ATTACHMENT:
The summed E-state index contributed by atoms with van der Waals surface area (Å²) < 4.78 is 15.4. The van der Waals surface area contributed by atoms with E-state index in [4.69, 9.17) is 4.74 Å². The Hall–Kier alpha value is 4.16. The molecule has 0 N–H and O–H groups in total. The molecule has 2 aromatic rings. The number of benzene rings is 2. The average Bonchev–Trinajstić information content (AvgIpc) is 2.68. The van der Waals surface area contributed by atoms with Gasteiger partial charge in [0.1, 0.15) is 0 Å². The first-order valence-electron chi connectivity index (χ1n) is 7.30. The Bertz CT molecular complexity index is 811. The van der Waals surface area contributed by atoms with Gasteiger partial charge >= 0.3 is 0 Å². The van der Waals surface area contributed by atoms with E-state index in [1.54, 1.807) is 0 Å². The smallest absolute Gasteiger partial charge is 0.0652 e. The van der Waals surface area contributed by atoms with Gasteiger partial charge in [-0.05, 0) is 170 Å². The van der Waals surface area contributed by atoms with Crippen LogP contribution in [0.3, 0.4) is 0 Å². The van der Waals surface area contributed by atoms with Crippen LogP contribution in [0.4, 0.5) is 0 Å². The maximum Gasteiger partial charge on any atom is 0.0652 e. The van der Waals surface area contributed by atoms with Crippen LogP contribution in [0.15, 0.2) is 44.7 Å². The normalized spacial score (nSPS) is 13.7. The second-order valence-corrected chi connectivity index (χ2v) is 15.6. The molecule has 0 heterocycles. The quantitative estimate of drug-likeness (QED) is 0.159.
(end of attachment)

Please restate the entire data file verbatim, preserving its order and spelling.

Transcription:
The summed E-state index contributed by atoms with van der Waals surface area (Å²) < 4.78 is 15.4. The van der Waals surface area contributed by atoms with E-state index in [4.69, 9.17) is 4.74 Å². The Hall–Kier alpha value is 4.16. The molecule has 0 N–H and O–H groups in total. The molecule has 2 aromatic rings. The number of benzene rings is 2. The average Bonchev–Trinajstić information content (AvgIpc) is 2.68. The van der Waals surface area contributed by atoms with Gasteiger partial charge in [0.1, 0.15) is 0 Å². The first-order valence-electron chi connectivity index (χ1n) is 7.30. The Bertz CT molecular complexity index is 811. The van der Waals surface area contributed by atoms with Gasteiger partial charge >= 0.3 is 0 Å². The van der Waals surface area contributed by atoms with E-state index in [1.54, 1.807) is 0 Å². The smallest absolute Gasteiger partial charge is 0.0652 e. The van der Waals surface area contributed by atoms with Gasteiger partial charge in [-0.05, 0) is 170 Å². The van der Waals surface area contributed by atoms with Crippen LogP contribution in [0.3, 0.4) is 0 Å². The van der Waals surface area contributed by atoms with Crippen LogP contribution in [0.4, 0.5) is 0 Å². The maximum Gasteiger partial charge on any atom is 0.0652 e. The van der Waals surface area contributed by atoms with Crippen LogP contribution in [0.15, 0.2) is 44.7 Å². The normalized spacial score (nSPS) is 13.7. The second-order valence-corrected chi connectivity index (χ2v) is 15.6. The molecule has 0 heterocycles. The quantitative estimate of drug-likeness (QED) is 0.159.